Accidents are not accidental

I got into a cycle accident a few weeks back. I was riding down Yercaud Switchbacks with Ajay Appaden and Amrit Jose Appaden.
I believe that accidents like this are never the result of just one singular event. It is always a comedy of errors that concludes in one major shitshow.
One of the first things that happened was that there was a slight bit of uneasiness that had crept in before the ride itself. Was not fully fresh and wasn’t that calm. But that wouldn’t have mattered if I had done my usual down-hill checklist. Mistake 1.
Always reduce the seat height. It is something I religiously do when doing a downhill, it transfers the centre of mass towards the back of the bike and massively aids braking and also ensures that you do not flip over the handlebars. I remembered this, but I casually ignored it. Mistake 2.
When I brake, I usually get up off the seat and stretch behind it, moving the centre of mass further back. No matter what you hear from others, the Front Brakes of a bike are the ones that actually do the stopping in emergencies. The faster you stop, the higher the chances of a somersault over the handlebars. So farther the Centre of Mass should be to prevent that. I didn’t get up off the already high seats. Mistake 3.
Mistake 3 also saved my balls. So leaning back behind the seat would have been a bad idea if I do not get the bike to stop. As Anagh Padmanabhan succinctly put it, “Leaning behind is critical, if you are sure you will be able to stop”.
I saw the Tata Indica inch toward the switchback, I saw the oncoming Lorry. The higher perspective of the cyclist showed me the big picture, the car HAD to be a few more metres down the road for the Lorry to come up. I expected the Indica driver to know that as well. He didn’t. He braked a couple of metres before he should have. I needed one more metre to stop. I shouldn’t have “mentally driven the car”. Mistake 4.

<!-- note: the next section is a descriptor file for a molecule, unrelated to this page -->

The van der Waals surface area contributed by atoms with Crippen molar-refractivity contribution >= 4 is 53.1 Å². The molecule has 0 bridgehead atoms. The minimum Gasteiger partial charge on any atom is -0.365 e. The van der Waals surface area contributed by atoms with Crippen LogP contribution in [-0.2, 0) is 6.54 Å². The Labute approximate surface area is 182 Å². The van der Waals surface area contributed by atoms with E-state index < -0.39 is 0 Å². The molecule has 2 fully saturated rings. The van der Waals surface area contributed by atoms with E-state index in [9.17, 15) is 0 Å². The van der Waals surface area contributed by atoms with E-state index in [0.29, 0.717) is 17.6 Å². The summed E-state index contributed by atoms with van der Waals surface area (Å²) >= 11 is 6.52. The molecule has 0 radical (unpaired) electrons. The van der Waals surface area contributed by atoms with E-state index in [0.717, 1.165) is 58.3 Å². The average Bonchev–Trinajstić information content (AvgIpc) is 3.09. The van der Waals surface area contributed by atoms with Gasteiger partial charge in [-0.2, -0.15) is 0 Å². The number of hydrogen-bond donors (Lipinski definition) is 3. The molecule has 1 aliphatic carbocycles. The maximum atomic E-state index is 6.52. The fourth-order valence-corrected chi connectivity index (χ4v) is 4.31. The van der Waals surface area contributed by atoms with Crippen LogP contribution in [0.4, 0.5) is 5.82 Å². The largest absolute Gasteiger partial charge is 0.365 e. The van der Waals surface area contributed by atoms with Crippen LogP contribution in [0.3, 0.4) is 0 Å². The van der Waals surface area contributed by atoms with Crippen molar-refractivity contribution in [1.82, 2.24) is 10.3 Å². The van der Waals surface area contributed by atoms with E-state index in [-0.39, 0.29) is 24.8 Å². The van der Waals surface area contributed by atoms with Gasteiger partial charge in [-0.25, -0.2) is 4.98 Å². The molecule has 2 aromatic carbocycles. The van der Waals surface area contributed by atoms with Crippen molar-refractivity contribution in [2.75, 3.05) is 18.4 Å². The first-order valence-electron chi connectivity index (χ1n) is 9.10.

The rest of the mistakes come to light more recently.
My brakes were not as tight as it should have been. I had to pull the levers all the way towards the bike to get the necessary stopping force. I hadn’t checked the play on the cables before the ride. Mistake 5.
I had planned to give the bike for a service for about 3 months. I hadn’t. I got to know today, that my brake cable casings were full of mud, water and muck. The cables were not moving freely within the casing that made braking all the more difficult. I should have done the service. Mistake 6.
So, accidents don’t happen just like that. They are the result of a large list of events culminating in one bizarre outcome.
My helmet saved my head from anything too serious happening to it. Always invest in a helmet. Always.
Anyways, I am back to biking and started it off with an attempted 100k. Was not trained for it in any aspect and had cramps all the way and finally had to pull out of the ride when my rear tube had a massive flat. Had covered about 65kms in a little less than 3 hours.